Trying to make sense of this reclusive man, Nevin Martell has written Looking for Calvin and Hobbes: The Unconventional Story of Bill Watterson and His Revolutionary Comic Strip.

How can you tell the story of someone with utter disdain for publicity, who shied away from the limelight, and who is undoubtedly assisted by family, friends and neighbours who respect his right to privacy? Martell searches for any scrap he can. He interviewed what friends and family he could, he visited Watterson's old haunts, he examines the sources of Watterson's comic inspirations. The slogging and speculation is clearly a labour of love.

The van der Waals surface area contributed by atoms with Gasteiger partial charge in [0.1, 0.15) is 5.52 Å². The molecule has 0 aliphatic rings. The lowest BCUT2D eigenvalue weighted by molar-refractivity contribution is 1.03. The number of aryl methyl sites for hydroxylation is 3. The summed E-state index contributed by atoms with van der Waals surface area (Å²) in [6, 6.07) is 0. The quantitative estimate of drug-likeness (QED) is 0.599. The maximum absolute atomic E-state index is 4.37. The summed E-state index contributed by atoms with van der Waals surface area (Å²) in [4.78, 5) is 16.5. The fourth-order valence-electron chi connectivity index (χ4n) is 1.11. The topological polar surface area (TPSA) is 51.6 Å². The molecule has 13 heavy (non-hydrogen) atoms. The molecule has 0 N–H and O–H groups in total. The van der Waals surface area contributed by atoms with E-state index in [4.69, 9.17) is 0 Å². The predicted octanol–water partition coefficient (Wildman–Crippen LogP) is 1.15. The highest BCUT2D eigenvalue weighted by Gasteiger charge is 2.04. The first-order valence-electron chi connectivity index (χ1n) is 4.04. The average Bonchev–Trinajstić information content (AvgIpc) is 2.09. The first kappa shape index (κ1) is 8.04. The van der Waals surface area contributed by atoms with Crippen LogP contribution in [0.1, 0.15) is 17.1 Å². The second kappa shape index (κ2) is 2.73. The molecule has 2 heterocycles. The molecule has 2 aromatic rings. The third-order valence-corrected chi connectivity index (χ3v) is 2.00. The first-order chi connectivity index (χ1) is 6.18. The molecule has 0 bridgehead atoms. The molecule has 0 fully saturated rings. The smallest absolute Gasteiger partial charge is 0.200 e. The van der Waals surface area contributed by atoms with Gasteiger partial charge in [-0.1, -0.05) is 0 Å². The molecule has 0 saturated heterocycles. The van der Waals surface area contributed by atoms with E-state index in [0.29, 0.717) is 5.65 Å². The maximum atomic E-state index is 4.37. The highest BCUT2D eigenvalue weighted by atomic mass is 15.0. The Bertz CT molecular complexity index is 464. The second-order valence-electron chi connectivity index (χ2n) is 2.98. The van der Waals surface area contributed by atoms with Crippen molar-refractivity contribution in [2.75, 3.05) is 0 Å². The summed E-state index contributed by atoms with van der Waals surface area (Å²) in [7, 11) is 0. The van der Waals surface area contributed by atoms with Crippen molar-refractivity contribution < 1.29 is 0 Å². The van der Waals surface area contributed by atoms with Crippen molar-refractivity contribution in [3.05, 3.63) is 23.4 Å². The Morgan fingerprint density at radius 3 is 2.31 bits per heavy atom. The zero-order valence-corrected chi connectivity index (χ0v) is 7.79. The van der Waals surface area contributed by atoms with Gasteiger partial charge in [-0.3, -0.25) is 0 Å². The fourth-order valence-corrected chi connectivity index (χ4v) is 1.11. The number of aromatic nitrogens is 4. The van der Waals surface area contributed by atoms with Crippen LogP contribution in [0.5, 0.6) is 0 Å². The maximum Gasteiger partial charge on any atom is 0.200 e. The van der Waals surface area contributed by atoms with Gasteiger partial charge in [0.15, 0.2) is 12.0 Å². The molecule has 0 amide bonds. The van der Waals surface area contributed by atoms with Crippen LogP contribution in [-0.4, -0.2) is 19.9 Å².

I'd like to rate this higher, but it suffers from some flaws. Watterson's desire for privacy limits Martell's material in a way that a more outgoing - or dead - subject would not. Martell also seems uncomfortable with writing a book, and the sections often seem like stitched together magazine articles.

Still, for fans of Calvin and Hobbes, there are many tidbits worth discovering, and it is always worth taking a trip into the life of a beloved author with someone like Martell who shares our affections.
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A Nuclear Family Vacation: Travels in the World of Atomic Weaponry by Nathan Hodge
A Nuclear Family Vacation: Travels in the World of Atomic Weaponry

Glenda, February 25, 2009

Bored of the beach vacation, the trip to Europe, the Mediterranean cruise? Why not try touring defunct, decommissioned, and still-active nuclear facilities this year?